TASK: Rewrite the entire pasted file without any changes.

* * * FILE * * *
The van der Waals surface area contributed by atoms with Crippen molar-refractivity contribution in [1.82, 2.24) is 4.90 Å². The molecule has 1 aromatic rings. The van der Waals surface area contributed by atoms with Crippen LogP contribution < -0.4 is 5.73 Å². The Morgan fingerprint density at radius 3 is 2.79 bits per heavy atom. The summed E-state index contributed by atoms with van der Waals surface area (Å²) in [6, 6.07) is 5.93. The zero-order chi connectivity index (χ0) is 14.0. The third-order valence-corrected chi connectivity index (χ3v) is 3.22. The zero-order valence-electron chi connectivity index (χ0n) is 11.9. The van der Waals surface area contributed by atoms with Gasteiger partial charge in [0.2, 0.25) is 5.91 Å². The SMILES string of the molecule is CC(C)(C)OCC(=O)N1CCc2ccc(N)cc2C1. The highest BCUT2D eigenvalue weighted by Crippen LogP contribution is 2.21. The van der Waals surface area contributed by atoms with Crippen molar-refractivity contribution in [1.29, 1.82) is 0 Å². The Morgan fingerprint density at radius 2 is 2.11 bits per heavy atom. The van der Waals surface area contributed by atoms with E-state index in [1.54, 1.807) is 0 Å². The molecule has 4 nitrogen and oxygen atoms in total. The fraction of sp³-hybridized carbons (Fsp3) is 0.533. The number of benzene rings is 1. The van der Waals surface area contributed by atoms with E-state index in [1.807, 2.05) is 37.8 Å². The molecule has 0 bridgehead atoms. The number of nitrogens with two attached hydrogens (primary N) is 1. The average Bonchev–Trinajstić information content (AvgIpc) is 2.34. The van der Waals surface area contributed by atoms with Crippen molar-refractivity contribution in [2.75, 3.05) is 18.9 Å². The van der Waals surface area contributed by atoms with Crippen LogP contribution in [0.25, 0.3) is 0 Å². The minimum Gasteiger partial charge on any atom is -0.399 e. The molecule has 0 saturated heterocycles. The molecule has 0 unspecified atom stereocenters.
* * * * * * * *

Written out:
The van der Waals surface area contributed by atoms with Crippen molar-refractivity contribution in [1.82, 2.24) is 4.90 Å². The molecule has 1 aromatic rings. The van der Waals surface area contributed by atoms with Crippen LogP contribution < -0.4 is 5.73 Å². The Morgan fingerprint density at radius 3 is 2.79 bits per heavy atom. The summed E-state index contributed by atoms with van der Waals surface area (Å²) in [6, 6.07) is 5.93. The zero-order chi connectivity index (χ0) is 14.0. The third-order valence-corrected chi connectivity index (χ3v) is 3.22. The zero-order valence-electron chi connectivity index (χ0n) is 11.9. The van der Waals surface area contributed by atoms with Gasteiger partial charge in [0.2, 0.25) is 5.91 Å². The SMILES string of the molecule is CC(C)(C)OCC(=O)N1CCc2ccc(N)cc2C1. The highest BCUT2D eigenvalue weighted by Crippen LogP contribution is 2.21. The van der Waals surface area contributed by atoms with Crippen molar-refractivity contribution in [1.29, 1.82) is 0 Å². The Morgan fingerprint density at radius 2 is 2.11 bits per heavy atom. The van der Waals surface area contributed by atoms with E-state index in [1.54, 1.807) is 0 Å². The molecule has 4 nitrogen and oxygen atoms in total. The fraction of sp³-hybridized carbons (Fsp3) is 0.533. The number of benzene rings is 1. The van der Waals surface area contributed by atoms with E-state index in [1.807, 2.05) is 37.8 Å². The molecule has 0 bridgehead atoms. The number of nitrogens with two attached hydrogens (primary N) is 1. The average Bonchev–Trinajstić information content (AvgIpc) is 2.34. The van der Waals surface area contributed by atoms with Crippen molar-refractivity contribution in [2.75, 3.05) is 18.9 Å². The van der Waals surface area contributed by atoms with Crippen LogP contribution in [0.25, 0.3) is 0 Å². The minimum Gasteiger partial charge on any atom is -0.399 e. The molecule has 0 saturated heterocycles. The molecule has 0 unspecified atom stereocenters.